KatanaKatana are said to have a history of over 550 years, and existed at the very heart of Japanese culture from the Muromachi period right up until the beginning of the Meiji era. The sugata (overall blade shape), hamon (temper-line) and jigane (base material of the blade) of katana exhibit clear and distinguishing characteristics depending on the period and region during which they were made, and the swordsmith that made them. The shape of a katana alone is packed with various historical information.

Katana began to evolve further and changed into shorter, more easily usable shapes than the tachi that had been used until that time. From around the mid-Muromachi period, it became the typical established style to carry two katana, one large and one small. Essentially, the large sword would be a full-length katana, and the smaller sword would be a shorter-length wakizashi.

From the Edo period onwards, many daimyo (feudal lords) began to treat katana as pieces of art or antiques, and found value in the giving of katana as gifts.

Through selling katana, we also hope to provide our customers with the impetus to want to study and learn more about Japanese history.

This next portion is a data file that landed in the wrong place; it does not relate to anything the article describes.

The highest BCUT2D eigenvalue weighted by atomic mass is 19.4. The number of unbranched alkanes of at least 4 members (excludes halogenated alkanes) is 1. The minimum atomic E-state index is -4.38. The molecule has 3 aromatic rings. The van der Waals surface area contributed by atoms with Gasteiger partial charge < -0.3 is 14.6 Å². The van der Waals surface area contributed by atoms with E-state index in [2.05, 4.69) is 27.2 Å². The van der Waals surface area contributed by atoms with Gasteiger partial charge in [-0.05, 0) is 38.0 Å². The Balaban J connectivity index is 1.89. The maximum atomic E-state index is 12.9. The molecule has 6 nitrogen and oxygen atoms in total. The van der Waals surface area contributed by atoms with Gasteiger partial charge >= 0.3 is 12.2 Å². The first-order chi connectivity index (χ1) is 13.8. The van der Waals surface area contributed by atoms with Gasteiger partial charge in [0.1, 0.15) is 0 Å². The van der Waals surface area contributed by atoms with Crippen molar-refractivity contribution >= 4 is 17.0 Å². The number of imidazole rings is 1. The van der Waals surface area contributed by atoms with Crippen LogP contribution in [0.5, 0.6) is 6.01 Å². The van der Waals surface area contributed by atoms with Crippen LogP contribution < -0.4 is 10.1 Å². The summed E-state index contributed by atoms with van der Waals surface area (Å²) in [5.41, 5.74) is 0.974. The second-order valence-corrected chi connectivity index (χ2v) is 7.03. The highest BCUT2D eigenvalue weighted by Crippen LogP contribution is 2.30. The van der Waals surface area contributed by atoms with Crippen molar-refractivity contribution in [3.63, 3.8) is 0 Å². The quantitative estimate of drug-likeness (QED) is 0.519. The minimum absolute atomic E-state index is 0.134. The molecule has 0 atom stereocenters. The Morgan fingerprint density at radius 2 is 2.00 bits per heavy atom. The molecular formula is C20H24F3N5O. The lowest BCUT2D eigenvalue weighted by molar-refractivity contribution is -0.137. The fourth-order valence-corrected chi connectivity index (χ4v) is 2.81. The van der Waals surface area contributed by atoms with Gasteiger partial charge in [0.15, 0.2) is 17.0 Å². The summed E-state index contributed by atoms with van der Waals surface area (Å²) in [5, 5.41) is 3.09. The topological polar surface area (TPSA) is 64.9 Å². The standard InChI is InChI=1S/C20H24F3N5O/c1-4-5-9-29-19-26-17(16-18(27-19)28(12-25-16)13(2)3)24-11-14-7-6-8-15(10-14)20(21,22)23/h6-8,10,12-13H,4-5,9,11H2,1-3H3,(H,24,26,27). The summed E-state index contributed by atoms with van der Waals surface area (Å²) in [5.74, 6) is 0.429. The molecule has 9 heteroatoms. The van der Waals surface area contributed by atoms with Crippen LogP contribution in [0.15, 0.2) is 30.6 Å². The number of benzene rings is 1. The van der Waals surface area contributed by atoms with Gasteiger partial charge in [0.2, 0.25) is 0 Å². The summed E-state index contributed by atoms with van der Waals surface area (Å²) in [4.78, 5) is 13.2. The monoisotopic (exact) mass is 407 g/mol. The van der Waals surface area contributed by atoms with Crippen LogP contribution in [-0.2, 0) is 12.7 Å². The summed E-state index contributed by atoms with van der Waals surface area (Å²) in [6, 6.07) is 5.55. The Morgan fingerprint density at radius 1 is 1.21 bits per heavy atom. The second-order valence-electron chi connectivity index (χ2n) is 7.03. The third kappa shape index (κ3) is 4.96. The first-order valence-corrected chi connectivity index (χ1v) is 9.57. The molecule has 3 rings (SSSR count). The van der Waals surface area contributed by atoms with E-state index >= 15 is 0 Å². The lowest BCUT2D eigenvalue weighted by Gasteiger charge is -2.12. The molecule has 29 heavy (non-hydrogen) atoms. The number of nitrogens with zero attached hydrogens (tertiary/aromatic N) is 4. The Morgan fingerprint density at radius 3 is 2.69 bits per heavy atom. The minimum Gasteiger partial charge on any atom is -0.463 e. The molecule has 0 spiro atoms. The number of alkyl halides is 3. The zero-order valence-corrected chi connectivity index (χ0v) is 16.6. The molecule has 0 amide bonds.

Historical Examples

Kinarare Same Ao Urushi Uchigatana (Uchigatana with kinarare gilded rayskin and blue lacquer scabbard) as used by Kuroda Jōsui

Gold koftgari inscription: Hasebe Kunishige (Meibutsu Heshikiri)
This sword was bestowed upon the Azuchi-Momoyama Period warlord and general known commonly as Kuroda Kanbei by Oda Nobunaga. The name “heshikiri” is derived from the story that Nobunaga once used the sword to cut right down through a kitchen cupboard and kill the person hiding under it.

Yoshimoto Samonji as used by Oda Nobunaga

Oda Nobunaga was a famous Sengoku warlord. He was active between the Sengoku (warring states) and Azuchi-Momoyama periods.
The sword is inscribed in gold koftgari with words indicating that it was the sword that Imakawa Yoshimoto was carrying on May 19, 1560, when Oda Nobunaga (of Owari Province) killed him at the Battle of Okehazama.

Yoshimitsu (Ichigo Hitofuri) as used by Toyotomi Hideyoshi

This was the beloved sword of Toyotomi Hideyoshi, who served Oda Nobunaga during the Azuchi-Momoyama period.
It is a famous sword that is well known for being the only katana (hence the name ichigo hitofuri) to be made by the swordsmith Yoshimitsu, who was active during the last days of the Kamakura period but primarily made tantō short swords.
The sword was damaged by fire during one of the great fires of Edo, but was later re-forged at the hands of the swordsmith Echizen Yasutsugu.

Koshi Kizami Kuro Urushi Togidashi Same no Uchigatana Koshirae (Uchigatana-style koshirae with black lacquered polished rayskin scabbard with koshikizami grooving; commonly known as the Kasen koshirae) as used by Hosokawa Tadaoki

Inscription: Nōshū Seki-jū Kanesada Saku (made by Kanesada of Seki, Mino Province) (Kasen Kanesada)
This sword was treasured by the warlord Hosokawa Tadaoki, who was active from the Sengoku (warring states) period into the early-Edo period.